over Europe) is engagement with demanding, complicated, art. Lots of
people are on museum or opera boards who have no clue, but they at least
know a sane society respects artistic sophistication and they try to
manifest it…sometimes even try to actually get it.
Real class is what the economic aristocracy of our country has almost
entirely lost. The American rich are wallowing in a moral slough,
grasping for more and more money they have no clue what to do with, and
venting their frustration that climbing over each other to new heights
of wretched excess brings no satisfaction by lashing out at every social
institution, and at a government whose largesse is never enough for
them. Andrew Carnegie may have had his miners shot at Homestead, but he
came to regret it and he also said it was sinful to die rich. He walked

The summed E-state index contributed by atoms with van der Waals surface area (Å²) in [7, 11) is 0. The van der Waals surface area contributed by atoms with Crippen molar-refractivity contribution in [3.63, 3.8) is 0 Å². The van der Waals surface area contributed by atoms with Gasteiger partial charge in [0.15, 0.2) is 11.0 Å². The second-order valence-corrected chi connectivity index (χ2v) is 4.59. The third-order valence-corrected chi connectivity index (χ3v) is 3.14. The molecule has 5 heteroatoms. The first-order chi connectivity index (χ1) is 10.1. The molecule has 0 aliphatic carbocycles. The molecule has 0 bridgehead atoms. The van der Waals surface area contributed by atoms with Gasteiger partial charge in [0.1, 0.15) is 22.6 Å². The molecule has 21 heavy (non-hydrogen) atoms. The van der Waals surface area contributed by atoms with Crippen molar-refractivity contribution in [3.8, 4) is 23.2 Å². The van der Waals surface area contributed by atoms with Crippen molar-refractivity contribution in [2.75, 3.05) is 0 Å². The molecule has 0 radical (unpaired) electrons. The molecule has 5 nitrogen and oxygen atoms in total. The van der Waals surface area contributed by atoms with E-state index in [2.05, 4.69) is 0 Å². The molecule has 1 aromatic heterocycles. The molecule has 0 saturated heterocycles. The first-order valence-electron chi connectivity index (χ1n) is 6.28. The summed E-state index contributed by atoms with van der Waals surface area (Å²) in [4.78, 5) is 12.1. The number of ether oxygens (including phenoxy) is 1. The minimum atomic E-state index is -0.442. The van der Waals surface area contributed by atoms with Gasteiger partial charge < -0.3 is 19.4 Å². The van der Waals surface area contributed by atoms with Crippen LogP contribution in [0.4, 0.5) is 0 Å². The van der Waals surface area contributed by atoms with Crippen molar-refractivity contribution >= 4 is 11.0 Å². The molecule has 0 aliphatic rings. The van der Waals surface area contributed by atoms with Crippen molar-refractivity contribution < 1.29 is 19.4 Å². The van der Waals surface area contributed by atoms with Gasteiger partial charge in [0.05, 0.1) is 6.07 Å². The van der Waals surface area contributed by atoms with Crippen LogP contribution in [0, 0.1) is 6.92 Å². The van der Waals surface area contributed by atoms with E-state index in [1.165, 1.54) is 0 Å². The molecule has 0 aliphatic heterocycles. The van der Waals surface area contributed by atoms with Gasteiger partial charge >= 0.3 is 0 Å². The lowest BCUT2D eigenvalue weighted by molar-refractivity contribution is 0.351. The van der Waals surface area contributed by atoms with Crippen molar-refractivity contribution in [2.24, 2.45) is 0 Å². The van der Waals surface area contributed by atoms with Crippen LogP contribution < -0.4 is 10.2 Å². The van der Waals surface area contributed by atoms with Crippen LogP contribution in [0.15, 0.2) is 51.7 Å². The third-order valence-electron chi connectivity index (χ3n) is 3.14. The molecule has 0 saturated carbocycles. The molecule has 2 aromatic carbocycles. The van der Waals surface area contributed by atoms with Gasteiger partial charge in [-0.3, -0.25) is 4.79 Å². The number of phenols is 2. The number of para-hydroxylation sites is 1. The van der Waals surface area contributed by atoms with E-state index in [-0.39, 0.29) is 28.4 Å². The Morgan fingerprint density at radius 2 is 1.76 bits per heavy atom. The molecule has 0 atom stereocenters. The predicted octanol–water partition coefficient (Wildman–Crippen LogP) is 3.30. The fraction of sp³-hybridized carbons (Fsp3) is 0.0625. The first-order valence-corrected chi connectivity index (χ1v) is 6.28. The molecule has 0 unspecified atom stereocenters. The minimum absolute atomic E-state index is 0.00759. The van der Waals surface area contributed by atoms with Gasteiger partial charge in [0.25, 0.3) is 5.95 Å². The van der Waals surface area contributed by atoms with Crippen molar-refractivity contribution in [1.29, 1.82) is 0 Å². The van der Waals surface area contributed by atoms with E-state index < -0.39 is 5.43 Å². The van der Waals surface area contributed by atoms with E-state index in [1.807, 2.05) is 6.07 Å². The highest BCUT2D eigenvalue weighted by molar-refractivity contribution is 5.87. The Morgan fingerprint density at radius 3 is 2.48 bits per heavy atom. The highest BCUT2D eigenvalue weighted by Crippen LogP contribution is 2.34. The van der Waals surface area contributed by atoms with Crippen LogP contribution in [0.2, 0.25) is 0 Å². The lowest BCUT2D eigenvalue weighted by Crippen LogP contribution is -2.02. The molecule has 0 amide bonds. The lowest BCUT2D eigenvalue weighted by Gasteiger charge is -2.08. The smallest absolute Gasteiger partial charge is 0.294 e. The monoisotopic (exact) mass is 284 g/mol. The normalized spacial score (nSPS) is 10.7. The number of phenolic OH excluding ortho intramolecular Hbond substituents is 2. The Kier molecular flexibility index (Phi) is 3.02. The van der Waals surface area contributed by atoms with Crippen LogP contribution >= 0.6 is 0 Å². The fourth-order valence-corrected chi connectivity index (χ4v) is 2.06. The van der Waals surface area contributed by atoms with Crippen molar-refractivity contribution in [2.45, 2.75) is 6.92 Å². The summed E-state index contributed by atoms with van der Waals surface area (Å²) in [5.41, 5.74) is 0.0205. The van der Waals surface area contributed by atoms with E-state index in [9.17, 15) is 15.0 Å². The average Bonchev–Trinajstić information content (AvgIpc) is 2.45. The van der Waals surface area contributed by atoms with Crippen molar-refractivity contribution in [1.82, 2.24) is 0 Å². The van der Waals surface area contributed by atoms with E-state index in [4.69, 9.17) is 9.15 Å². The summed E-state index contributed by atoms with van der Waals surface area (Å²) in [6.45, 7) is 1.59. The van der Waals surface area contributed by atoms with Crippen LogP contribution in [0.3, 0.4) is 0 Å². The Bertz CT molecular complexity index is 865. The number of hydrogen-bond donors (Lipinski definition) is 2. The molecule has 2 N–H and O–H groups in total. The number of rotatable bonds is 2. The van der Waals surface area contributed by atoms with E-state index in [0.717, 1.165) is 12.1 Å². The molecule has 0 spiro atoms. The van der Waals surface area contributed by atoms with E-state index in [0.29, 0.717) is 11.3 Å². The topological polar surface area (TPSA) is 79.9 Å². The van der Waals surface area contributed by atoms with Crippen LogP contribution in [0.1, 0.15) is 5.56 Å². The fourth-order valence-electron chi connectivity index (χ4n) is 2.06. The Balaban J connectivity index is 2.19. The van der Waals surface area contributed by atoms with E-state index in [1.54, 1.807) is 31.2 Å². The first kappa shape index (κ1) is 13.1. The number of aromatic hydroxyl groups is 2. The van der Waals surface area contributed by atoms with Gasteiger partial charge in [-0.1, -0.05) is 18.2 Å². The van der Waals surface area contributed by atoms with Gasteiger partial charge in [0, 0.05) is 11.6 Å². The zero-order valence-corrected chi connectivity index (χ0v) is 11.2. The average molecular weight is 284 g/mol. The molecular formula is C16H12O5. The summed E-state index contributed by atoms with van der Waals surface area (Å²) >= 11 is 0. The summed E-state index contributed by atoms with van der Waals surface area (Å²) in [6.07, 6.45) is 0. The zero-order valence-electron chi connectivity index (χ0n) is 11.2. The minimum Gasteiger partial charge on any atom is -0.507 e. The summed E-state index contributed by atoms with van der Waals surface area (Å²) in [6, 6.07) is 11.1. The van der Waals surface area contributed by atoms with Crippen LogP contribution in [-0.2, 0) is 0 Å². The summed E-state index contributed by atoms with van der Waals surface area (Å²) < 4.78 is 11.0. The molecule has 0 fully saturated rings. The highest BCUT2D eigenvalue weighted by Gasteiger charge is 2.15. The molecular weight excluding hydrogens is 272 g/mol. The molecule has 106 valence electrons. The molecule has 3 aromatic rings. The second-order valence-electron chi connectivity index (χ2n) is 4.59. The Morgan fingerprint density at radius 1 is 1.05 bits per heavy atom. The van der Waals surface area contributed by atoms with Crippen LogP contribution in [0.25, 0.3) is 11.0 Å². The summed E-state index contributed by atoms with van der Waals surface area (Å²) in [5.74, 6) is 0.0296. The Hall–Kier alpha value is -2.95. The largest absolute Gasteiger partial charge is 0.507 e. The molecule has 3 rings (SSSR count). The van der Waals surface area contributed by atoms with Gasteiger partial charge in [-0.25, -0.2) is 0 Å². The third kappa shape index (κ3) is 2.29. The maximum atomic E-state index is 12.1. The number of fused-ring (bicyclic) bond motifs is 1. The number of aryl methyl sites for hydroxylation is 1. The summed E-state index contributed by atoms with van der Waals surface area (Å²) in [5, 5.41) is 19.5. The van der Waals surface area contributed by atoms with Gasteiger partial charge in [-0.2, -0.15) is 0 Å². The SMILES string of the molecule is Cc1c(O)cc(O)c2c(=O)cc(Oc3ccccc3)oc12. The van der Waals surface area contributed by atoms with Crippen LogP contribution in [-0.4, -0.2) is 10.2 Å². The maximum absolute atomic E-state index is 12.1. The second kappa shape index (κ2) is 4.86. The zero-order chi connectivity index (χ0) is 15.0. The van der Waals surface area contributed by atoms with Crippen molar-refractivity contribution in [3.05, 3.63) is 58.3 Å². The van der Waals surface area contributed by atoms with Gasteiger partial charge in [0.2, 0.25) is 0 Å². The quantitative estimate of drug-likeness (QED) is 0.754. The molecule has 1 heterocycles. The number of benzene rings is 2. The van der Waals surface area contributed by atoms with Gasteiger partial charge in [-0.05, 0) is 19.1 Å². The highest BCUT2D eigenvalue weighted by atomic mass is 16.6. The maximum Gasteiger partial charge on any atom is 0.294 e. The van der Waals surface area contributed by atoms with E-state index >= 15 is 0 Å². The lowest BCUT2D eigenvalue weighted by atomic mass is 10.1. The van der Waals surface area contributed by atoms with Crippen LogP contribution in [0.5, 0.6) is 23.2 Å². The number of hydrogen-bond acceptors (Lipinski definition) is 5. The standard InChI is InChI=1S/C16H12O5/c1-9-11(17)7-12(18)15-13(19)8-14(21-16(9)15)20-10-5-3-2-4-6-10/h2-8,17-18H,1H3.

the talk; there are Carnegie libraries, a university, concert halls, and
more all across America, still creating value. (All the Vanderbilts,
not so much.) But Larry Ellison has his name on nothing
and for all his billions, has absolutely no class and no idea that he
lacks it, and a whole class of cowboy millionaires and billionaires have
the fatal idea that he is a target to emulate. No, money isn’t a way of
keeping score; great schools and passing laws that make us all better
off and building a subway system for New York and a high-speed rail line
in California is a way of keeping score. Anyone who thinks he’s
self-made, and single-handedly created all the value he’s come to
possess, has no class, no more class than a Gulf sheik who thinks the
accident of living on top of an oil pool makes him admirable and
distinguished. Keeping track of (and taking care of) all the people
without whose labor and pioneering you couldn’t have done anything,
that’s how to keep score.